Like many of us, I’ve had several careers in my life, and although they’ve been varied, my first job set the foundation for all of them.
I was a home-birth midwife throughout my 20s. Delivering babies taught me valuable and sometimes surprising things, like how to start a car at 2 a.m. when it’s 10 degrees below zero.
Or how to revive a father who’s fainted at the sight of blood. Or how to cut the umbilical cord just so, to make a beautiful belly button.
But those aren’t the things that stuck with me or guided me when I stopped being a midwife and started other jobs. What stuck with me was this bedrock belief that each one of us comes into this world with a unique worth.
When I looked into the face of a newborn, I caught a glimpse of that worthiness, that sense of unapologetic selfhood, that unique spark. I use the word “soul” to describe that spark, because it’s the only word in English that comes close to naming what each baby brought into the room.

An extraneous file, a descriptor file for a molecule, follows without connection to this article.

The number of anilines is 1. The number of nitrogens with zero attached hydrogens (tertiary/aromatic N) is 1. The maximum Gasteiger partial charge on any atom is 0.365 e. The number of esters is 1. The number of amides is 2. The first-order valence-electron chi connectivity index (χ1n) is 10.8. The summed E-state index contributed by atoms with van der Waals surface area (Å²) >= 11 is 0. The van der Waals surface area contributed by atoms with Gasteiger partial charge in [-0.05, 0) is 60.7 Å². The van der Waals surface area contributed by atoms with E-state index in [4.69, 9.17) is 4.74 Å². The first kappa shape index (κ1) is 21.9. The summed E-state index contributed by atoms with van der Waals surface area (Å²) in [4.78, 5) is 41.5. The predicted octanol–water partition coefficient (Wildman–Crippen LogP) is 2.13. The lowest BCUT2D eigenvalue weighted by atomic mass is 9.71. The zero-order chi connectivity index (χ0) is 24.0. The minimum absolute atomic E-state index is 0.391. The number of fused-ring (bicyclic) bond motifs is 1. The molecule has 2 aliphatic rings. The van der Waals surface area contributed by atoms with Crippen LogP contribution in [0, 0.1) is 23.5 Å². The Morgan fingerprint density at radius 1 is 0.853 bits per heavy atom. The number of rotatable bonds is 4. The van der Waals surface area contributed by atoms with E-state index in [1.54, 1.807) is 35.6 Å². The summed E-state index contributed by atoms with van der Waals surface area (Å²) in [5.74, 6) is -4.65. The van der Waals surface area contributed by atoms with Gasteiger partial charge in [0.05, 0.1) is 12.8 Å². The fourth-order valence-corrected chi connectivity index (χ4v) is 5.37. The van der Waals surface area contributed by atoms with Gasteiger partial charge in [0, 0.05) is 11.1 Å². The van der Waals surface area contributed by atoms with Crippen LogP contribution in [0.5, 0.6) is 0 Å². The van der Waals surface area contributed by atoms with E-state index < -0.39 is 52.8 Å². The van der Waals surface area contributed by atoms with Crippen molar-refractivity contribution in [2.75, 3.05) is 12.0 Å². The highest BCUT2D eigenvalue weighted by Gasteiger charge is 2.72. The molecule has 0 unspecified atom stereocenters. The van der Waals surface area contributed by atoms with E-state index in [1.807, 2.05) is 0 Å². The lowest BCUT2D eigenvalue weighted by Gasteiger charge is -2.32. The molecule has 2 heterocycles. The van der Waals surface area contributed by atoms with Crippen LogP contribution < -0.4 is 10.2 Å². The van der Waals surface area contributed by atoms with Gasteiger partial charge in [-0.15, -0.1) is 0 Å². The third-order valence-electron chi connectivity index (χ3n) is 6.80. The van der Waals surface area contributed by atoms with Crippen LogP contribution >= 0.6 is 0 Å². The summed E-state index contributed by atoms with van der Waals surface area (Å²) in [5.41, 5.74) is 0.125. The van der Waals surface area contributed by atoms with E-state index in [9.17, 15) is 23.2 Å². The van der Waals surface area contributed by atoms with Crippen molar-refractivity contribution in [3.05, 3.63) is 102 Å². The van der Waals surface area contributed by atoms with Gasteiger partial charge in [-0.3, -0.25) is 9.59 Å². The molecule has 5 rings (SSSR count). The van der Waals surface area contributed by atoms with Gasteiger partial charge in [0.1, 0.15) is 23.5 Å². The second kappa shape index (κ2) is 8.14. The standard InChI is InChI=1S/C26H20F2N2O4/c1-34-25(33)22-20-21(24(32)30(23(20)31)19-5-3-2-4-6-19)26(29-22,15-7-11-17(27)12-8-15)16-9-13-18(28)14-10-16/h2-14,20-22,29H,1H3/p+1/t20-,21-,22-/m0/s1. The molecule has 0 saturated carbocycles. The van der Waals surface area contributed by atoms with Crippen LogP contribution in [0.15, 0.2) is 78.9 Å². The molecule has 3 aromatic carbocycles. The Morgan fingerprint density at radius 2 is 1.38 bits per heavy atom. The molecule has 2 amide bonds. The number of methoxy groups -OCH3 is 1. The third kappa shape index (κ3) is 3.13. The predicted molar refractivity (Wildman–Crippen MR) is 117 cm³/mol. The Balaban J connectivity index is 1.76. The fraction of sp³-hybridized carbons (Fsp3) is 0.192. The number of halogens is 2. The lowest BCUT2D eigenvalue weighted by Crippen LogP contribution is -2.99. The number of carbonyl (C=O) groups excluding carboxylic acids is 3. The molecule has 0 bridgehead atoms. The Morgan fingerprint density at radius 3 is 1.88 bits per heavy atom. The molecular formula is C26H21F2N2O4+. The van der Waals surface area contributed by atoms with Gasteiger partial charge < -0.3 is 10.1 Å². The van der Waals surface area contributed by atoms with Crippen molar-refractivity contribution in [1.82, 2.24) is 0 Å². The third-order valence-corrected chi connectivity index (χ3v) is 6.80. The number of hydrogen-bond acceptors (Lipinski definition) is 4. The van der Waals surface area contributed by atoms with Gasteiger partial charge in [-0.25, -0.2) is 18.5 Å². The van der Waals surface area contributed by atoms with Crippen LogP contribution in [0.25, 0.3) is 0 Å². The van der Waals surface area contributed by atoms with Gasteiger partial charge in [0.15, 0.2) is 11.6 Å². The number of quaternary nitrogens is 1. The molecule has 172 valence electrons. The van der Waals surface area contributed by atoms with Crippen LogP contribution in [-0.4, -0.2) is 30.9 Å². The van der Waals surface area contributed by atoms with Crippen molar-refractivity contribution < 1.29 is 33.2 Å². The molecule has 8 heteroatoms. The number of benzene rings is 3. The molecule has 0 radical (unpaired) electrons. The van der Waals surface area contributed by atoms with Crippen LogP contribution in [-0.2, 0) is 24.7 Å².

Every newborn was as singular as a snowflake, a matchless mash-up of biology and ancestry and mystery.
And then that baby grows up, and in order to fit into the family, to conform to the culture, to the community, to the gender, that little one begins to cover its soul, layer by layer.
We’re born this way, but —
But as we grow, a lot of things happen to us that make us want to hide our soulful eccentricities and authenticity. We’ve all done this. Everyone in this room is a former baby with a distinctive birthright.
But as adults, we spend so much of our time uncomfortable in our own skin, like we have ADD: authenticity deficit disorder. But not those babies — not yet.